• And on the issue of peat, I met George Grant last week (Sixth Generation George Grant whose family owns the Distillery or most of it anyway). Mr Grant made specific reference to the fact that the distillery uses no peat in the production of Glenfarclas Whisky.

        • Ryan said

          Thanks for the responses, very informative! I noticed that the standard bottling of Macallan 12 is rather hot and spicy (in a good way) – almost bourbony – and maybe this also is attributed to the use of relatively new oak.

          I’m pretty confused about the peat. On Glenfarclas’ website, they mention adding peat smoke during the malting process, though I guess with their wording they do not explicitly say that they add peat, but talk about where peat would be added. I interpret that as peat is added. Also, I have sampled the Glenfarclas 10, I am dumbfounded that there is no peat. There’s a fairly substantial peat presence there, with ashy cigar smoke finish. So, I don’t doubt your conversion with Mr. Grant, however, I’m confused! Where’d the smoke come from? That’s a rhetorical question by the way, unless you actually have an answer…

          • I understand your confusion especially as the section you are referring to strongly implies that they use peat smoke, but does not specifically say so. I am going to email the distillery for clarification, but I honestly do not know if they will respond. (They probably get dozens and dozens of emails a day and who knows how many they get to.)

            As for your question I have theories but not answers. I have noticed that sherried whiskies often taste very smoky to me, and I often refer to sherry smoke in my reviews. As well, I note that the Glenfarclas Valley is rich in heather which grows abundantly on the hillsides. Mr Grant also referred to the peat which lies under this heather in his discussions. Perhaps, and I am really stretching here, but perhaps, we have a bit of a combination of affects. Sherry smoke, combined with heather and peat on the hillsides might be influencing the taste of the whisky in a way which reminds us when we taste it of peated whisky. (I have been told that the heather growing on the hillsides near aging warehouses actually can impart a touch of heather into the flavour profile of the aging whisky.)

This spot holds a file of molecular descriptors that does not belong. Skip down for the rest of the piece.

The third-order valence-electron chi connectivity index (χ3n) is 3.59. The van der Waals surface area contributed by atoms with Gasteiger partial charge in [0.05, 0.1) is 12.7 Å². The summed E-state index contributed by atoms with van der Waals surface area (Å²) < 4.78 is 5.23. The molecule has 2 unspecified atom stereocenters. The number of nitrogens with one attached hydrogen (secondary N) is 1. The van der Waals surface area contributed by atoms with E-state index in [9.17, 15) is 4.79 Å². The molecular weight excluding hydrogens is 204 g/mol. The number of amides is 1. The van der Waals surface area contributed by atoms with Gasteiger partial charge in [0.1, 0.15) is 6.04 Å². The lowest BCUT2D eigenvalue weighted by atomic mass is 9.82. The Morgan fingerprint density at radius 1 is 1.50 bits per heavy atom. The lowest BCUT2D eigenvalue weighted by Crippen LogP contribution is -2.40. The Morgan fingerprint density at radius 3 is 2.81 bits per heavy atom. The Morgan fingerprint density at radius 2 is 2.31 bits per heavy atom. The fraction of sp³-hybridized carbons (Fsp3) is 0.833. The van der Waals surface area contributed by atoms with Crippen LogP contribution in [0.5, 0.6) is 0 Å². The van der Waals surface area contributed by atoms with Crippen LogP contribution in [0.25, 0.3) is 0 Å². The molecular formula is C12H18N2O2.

• thebitterfig said

            In a whiskycast interview with George Grant almost five years ago (ep. 102, July 29, 2007), Mr. Grant said there was a slight amount of peat used, something like 3ppm. I don’t really remember the exact level. By way of comparison, Bowmore is around 25ppm, Laphroiag is around 40ppm, and Ardbeg is around 55ppm.

            • Great news which I hope clears up the confusion, as it turns out everybody is right!

              I emailed George Grant, the Global Brand Ambassador, and part of the sixth generation of the family of Grants which own and manage the Glenfarclas Distillery. And the following was his reply:


              Great to meet you (in Edmonton recently). Glenfarclas is completely unpeated.
              However even by malting barley you get a ppm of 1-3ppm which is apparent in cask strength unfiltered whisky.

              Feel free to ask any questions.



              It’s great to get to the bottom of the mystery, and I am relieved that we all can share the credit for getting it right.

              Cheers Everyone!

  2. Kevin said

    I have tried the Glenfarclas 10 year and 12 year old. The 10 I got in Hong Kong for the equivalent of 18 bucks which was a good buy. Both were fairly tasty ( I preferred the 10) but not worth the money you pay here in Canada. In general Scotch whiskeys are grossly overpriced for the quality. This is why I have basically completely shifted to drinking Canadian whiskey or bourbon
    ( If I can get it in the US) and the odd Irish whiskey (Redbreast 12). In my mind Canadian whiskies offer unbeatable value.

    • I have noticed that a lot of the Single Malt Whiskies are priced much better today than they were a few years ago. I hope that trend continues although I have not let the current pricing dissuade me from purchasing a few of my favourites. As for the Value of Canadian Whisky, I couldn’t agree more.

      • Kevin said

        I am not sure about this trend in Ontario, Chip. You can’t get a decent single malt Scotch for under $42 here. I don’t like the blends very much they tend to be thin with no complexity or finish. I have tried many. That said if some people have found ones they love, that’s great.